If you are someone who has been anxious about preparing for DILR, then look no further. This article on How to Prepare for DILR will help you get that head start on your DILR prep. We have framed this article in an FAQ format where we try to answer some of the frequently worried upon questions.
Q: How do I tackle enormous-looking sets in the DILR section?
Megalophobia is the fear of large objects. If lengthy text, huge chunks of data, or even bulky charts give you the creeps, then read ahead.
The first chapter in How to Prepare for DILR 101 is to make peace with your fear of entities that appear huge. You can make peace with the demon under your bed by getting used to a large amount of data, text or visual. But just like all good things, getting used to DILR will take its own time and will require regular efforts. Make it a habit to read at least one data-driven article a day, bonus points if it has charts or graphs. (Pointing enthusiastically towards Bharath’s Reading List).
Q: How do I become an expert at DILR?
A: By being a true beginner first.
DILR questions in a test like CAT cannot be categorized easily. They do not follow the norms of a standard concept. For example, you may not see a direct bar graph or a direct seating arrangement question. The majority of the sets asked are either LR-based DI questions or DI-based LR questions. Check out the syllabus to know more about the type of sets asked in each slot in the past. This will help you gain familiarity in your bid to prepare for DILR. However, the best way to tackle these hybrid sets is to learn to approach the simpler, more direct sets first. Learning the process and approach for basic and direct sets will go a long way in solving complex sets. This will also help in laying a strong foundation.
Q: How much time should I spend in a day for DILR?
A: 25 hours a day
This is not a call to action for an evil genius super-villain to increase the number of hours in a day. This is my way of conveying the fact that any amount of time would not suffice to perfectly master DILR. That being said, the amount of time, in reality, has nothing to do with excelling at a skill. A handful of raisins would take about 8-10 hours to soak up a cup of water. On the other hand, a sponge takes mere minutes to soak up the same cup of water. The level of absorption factors in more than the quantity of time.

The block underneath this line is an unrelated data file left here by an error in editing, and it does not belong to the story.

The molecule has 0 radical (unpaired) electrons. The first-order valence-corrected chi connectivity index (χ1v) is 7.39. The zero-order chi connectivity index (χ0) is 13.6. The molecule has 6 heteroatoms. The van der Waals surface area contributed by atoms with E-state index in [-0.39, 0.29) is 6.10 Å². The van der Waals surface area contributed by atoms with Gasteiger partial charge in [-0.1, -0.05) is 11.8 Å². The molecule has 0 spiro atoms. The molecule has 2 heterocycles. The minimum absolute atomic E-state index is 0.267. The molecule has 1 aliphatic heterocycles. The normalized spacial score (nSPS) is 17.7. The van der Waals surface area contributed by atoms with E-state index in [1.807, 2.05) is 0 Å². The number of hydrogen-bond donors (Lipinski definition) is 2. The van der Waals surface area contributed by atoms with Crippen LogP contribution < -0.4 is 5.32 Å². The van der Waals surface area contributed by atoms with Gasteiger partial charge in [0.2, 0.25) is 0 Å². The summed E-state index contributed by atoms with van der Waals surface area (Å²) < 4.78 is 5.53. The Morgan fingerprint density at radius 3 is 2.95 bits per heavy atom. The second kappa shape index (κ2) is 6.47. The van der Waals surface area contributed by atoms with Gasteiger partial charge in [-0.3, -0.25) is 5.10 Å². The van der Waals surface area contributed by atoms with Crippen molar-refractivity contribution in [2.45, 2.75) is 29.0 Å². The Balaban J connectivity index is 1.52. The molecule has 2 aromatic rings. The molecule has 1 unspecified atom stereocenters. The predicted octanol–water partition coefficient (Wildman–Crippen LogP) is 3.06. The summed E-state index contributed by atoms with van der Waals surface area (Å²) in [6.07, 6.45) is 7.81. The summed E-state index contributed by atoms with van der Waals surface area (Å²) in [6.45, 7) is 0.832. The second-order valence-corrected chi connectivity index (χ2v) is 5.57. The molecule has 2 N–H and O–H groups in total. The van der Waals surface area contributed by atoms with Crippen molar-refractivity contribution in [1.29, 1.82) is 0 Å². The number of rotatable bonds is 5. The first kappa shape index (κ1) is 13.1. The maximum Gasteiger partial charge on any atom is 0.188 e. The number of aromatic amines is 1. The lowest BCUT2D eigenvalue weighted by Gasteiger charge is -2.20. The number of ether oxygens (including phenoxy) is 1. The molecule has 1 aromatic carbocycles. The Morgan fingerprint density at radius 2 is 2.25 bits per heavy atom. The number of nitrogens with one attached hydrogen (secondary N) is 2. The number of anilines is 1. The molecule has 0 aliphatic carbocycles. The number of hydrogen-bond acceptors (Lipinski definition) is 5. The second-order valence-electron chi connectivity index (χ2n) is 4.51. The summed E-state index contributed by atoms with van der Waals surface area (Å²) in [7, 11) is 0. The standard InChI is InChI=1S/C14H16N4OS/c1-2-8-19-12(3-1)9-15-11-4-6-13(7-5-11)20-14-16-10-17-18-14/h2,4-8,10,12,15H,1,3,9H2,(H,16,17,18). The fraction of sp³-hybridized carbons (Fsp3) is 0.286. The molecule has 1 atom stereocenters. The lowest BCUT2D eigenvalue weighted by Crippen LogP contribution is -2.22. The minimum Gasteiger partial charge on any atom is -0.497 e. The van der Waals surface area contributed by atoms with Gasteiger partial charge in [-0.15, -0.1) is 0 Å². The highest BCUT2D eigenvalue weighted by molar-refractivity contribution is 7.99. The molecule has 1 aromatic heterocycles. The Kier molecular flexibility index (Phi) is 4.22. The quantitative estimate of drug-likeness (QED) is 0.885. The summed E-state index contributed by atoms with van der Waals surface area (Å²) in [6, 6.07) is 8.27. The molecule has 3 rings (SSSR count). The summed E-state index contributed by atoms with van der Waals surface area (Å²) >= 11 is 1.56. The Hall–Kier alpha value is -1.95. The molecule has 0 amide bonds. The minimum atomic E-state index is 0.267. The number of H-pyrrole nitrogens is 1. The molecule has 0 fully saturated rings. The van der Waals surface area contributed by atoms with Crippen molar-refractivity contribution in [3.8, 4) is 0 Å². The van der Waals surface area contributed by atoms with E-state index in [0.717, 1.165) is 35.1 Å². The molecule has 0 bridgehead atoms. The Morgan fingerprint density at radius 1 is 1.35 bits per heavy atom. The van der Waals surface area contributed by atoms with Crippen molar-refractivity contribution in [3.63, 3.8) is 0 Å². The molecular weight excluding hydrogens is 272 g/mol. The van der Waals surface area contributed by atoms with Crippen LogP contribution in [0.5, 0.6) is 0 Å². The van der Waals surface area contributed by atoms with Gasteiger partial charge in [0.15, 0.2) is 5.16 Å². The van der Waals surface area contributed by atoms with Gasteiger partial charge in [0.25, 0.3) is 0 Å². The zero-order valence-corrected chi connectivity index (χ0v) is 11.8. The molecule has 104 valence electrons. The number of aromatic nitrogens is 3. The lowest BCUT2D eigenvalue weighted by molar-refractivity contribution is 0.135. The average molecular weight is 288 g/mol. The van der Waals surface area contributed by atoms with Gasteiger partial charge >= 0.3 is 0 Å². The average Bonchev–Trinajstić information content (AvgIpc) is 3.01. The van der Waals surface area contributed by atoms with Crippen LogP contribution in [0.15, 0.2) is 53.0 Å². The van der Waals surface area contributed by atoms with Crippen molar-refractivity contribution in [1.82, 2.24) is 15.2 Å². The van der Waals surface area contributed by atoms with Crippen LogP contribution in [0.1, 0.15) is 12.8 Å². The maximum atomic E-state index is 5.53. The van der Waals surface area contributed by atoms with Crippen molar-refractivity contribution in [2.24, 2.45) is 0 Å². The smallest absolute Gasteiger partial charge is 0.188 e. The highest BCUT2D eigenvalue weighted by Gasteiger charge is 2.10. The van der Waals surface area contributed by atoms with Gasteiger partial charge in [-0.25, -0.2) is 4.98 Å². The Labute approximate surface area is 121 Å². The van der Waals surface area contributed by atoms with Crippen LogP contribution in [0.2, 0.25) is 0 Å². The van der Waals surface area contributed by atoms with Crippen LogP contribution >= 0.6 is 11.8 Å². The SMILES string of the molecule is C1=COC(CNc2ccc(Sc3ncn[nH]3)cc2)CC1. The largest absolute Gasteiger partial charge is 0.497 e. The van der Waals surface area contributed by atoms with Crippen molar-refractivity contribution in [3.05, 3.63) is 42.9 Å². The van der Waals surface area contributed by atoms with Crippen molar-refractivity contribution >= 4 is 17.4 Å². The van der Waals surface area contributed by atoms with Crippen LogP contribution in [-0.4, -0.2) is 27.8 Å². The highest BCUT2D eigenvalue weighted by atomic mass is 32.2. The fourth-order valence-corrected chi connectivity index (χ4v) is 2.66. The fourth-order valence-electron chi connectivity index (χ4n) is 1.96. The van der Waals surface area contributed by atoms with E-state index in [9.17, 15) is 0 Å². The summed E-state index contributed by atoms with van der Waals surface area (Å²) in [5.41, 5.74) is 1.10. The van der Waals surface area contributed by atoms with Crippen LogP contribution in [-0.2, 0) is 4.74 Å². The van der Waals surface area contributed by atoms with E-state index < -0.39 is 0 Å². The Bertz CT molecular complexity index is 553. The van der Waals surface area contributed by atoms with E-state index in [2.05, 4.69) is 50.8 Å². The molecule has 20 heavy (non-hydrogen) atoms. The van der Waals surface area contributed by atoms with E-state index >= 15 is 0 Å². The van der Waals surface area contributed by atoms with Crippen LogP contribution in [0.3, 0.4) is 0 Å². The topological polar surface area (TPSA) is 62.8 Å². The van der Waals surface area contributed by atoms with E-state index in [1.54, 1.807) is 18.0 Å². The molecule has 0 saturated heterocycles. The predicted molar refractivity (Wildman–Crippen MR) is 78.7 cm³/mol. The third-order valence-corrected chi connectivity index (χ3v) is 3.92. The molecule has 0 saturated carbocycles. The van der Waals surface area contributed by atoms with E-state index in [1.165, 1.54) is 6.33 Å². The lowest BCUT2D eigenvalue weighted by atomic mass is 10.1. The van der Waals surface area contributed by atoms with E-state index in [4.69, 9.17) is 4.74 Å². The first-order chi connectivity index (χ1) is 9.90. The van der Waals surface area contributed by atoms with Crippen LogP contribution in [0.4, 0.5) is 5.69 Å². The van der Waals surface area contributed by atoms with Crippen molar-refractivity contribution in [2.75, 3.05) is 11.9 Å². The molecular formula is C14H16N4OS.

Also, your schedule may look completely different from others. It’s difficult to quantify the time required to prepare for DILR. This is where our Study Schedule comes to the rescue. It has specific tasks that you need to complete within a given period. This way, you can move the tasks around in order for them to fit into your schedule.
Q: How do I know which sets to avoid in mocks/CAT?
A: Judge a book by its cover, among other things.
It is true that with a DILR set, what you see may not be what you get. But over time and with enough practice, you would be able to assess a set after going through it for about a minute. Length, complexity, familiarity, the intensity of calculation, and types of questions are some ways in which a DILR set can be judged. But to narrow it down we can tag a question on the basis of time consumption and familiarity. This table can help you prioritize the sets:
A standard set that does not take much time to understand is definitely what you should start with. It’s the ideal starting point as it gives your confidence an instant NOS boost and helps you restore faith in humanity.
Categories 2 and 3
These two categories are a split and the order would change from person to person, set to set.
2 gives us a chance to try something new without the risk of losing out too much time. However, not everyone’s comfortable with trying out new things.
3 gives us the certainty of being able to solve the set, but with a sense of knowing that it would eat up a lot of time.
There can’t be a bigger red flag than a set that is unfamiliar and time-consuming at the same time. Even the set knows that its purpose in the test is to chew off a significant amount of time, energy and the will to continue with the rest of the test. Avoid these at any cost.
Apart from the above-mentioned answers, here are a few other suggestions that could help you get the flair and the flare to deal with DILR:
- Paper > Mind: Avoid solving questions mentally. Put all necessary information and calculation down on your rough sheet. Your mind is going through enough already.
- Approximation > Precision: Most sets and questions, even the calculative ones, do not expect precision. Unless it is a TITA question, your answer means nothing if it doesn’t match one of the answer choices. So, cut yourself some slack, and go easy on the calculation.
- Calculator > Mental Calculation: This point does not apply to simple calculations. But if you’re expecting a long and complex calculation, keep your on-screen calculator ready. Apart from saving time, it will also save you from making mistakes.
Caution: All of the above-mentioned suggestions take time and you cannot master them overnight.
Start inculcating these in your learning/practice/mock sessions and you’ll notice the curve move upwards, slowly, one day… no, one set at a time.
Watch this video on how to prepare for DILR for more insights by Rajesh sir!
Amit Surana is the Quant and DILR Faculty at 2IIM.